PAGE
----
Survey Data

Reg No




Categories of Special Interest

Architectural Artistic Social

Previous Name

Baptist Church

Original Use


In Use As

Church hall/parish hall


1880 - 1900


157278, 156468

Date Recorded


Date Updated



Freestanding rectangular plan double-height over raised basement, red brick and limestone gable-fronted former Baptist Church, built in 1894, in the Gothic Revival style. Two-storey gabled entrance bay to the north and a single-storey gabled entrance porch to the south, approached by two flights of steps flanked by railings. Converted to a parish centre in 1995. Pitched natural slate roofs with terracotta ridge comb tiles and limestone coping to all gables terminating in carved limestone shoulder stones. The central nave gable is surmounted by an elaborate carved limestone belfry with a pair of pointed arches and a further red brick pointed arch below supported on limestone corbels with a trefoil arched panel of terracotta foliate tiles. The terracotta panel is repeated in triangular form to the apex of each gabled entrance bay. A red brick chimneystack with terracotta pots rises from the rear gable and cast-iron rainwater goods are supported on dentilated eaves. Red brick walls laid in English garden wall bond with lime mortar pointing and two carved limestone stringcourses to the front elevation only. Rock-faced squared and snecked limestone walls to the basement and rear gable. A tripartite pointed-arched window opening to the first floor of the nave has moulded red brick reveals and a corresponding limestone hood mould above with foliate stops. Sloping limestone sills terminate in a limestone stringcourse with three recessed panels extending to the sloping limestone sills of the ground floor window openings having three equal-sized flat pointed-arched window openings with decorative terracotta panels above. Stained glass leaded light windows to both floors. A further tripartite arrangement of red brick pointed-arched window openings to the basement with heavy cruciform timber casement windows and sloping limestone sills. The ground floor and basement windows are flanked by a pair of stepped red brick buttresses with carved gabled limestone pinnacles rising to the first floor, flanked by a further pair of flat pointed-arched window openings to the ground floor. The north gabled entrance bay has a bipartite window opening to the first floor with similar detailing to the nave on a limestone stringcourse. Both entrance bays have a single pointed-arched door opening with moulded brick reveals supported by a pair of partially engaged limestone columns with foliate capitals and angled bases with a limestone hood mould and foliate stops above. The north entrance bay is flanked by red brick stepped and angled buttresses with limestone sloped coping, and both entrances have double-leaf tongued and grooved timber doors with decorative flat iron hinges opening onto a limestone step and terracotta tiled platform. The platforms bridge the basement area with limestone steps flanked by decorative wrought-iron railings on a limestone plinth meeting at a central point at street level with a terracotta area and opening onto the street through a pair of wrought-iron gates. To the south side elevation are four pointed-arched red brick window openings with chamfered reveals, sloping limestone sills and trefoil pointed-arched leaded light windows. Each window opening is flanked by a red brick buttress with sloping limestone coping. A smaller two-storey two-bay sacristry is located behind the rear gable with rubble limestone walls, a pitched natural slate roof and a pair of flat-pointed-arched window openings with brick reveals and single-pane timber sash windows.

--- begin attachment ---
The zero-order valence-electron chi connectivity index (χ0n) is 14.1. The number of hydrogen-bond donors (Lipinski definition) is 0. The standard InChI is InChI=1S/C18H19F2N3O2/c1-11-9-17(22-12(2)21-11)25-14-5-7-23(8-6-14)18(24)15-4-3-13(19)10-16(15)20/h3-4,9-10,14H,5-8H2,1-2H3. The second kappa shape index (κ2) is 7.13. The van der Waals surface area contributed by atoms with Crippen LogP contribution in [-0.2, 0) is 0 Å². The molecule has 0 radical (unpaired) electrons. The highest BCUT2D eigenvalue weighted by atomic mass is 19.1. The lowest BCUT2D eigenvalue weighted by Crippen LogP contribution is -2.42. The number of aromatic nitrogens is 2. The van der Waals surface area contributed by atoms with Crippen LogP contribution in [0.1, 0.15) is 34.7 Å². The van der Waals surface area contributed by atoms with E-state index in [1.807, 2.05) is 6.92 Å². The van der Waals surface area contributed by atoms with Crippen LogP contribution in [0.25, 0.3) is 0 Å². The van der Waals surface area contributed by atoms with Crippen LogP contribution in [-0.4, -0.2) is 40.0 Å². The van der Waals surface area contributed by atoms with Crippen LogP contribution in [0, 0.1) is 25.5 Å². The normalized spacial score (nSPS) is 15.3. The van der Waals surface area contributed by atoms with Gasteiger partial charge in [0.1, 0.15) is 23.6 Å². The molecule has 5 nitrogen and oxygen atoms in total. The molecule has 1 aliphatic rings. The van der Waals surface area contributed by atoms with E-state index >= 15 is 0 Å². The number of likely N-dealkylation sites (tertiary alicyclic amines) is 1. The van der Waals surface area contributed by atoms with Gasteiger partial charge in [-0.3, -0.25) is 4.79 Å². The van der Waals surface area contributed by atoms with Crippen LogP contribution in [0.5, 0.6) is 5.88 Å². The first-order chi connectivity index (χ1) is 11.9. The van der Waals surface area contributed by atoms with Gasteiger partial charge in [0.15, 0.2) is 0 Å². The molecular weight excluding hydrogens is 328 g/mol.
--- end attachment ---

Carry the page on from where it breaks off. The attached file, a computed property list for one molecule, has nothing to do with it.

This former Baptist Church was built to the designs of the architect George Palmer Beater and the builder was James Henderson. The contractor was M.P. Kennedy of Limerick. This ornate red brick Gothic Revival church, it is enriched with an elaborate fa├žade treatment and its small scale contrasts with the Georgian terrace to the north and the classical style early twentieth-century Saint Joseph's Church to the south. The insertion of this contrasting structure adds to the variety of this section to the end of O'Connell Avenue and heralds the end of the early nineteenth-century city and the beginning of the early twentieth-century suburbs. Although the interior was not accessed, the exterior retains all its features and appears to be well-maintained while the new community use has not resulted in any evident exterior modifications.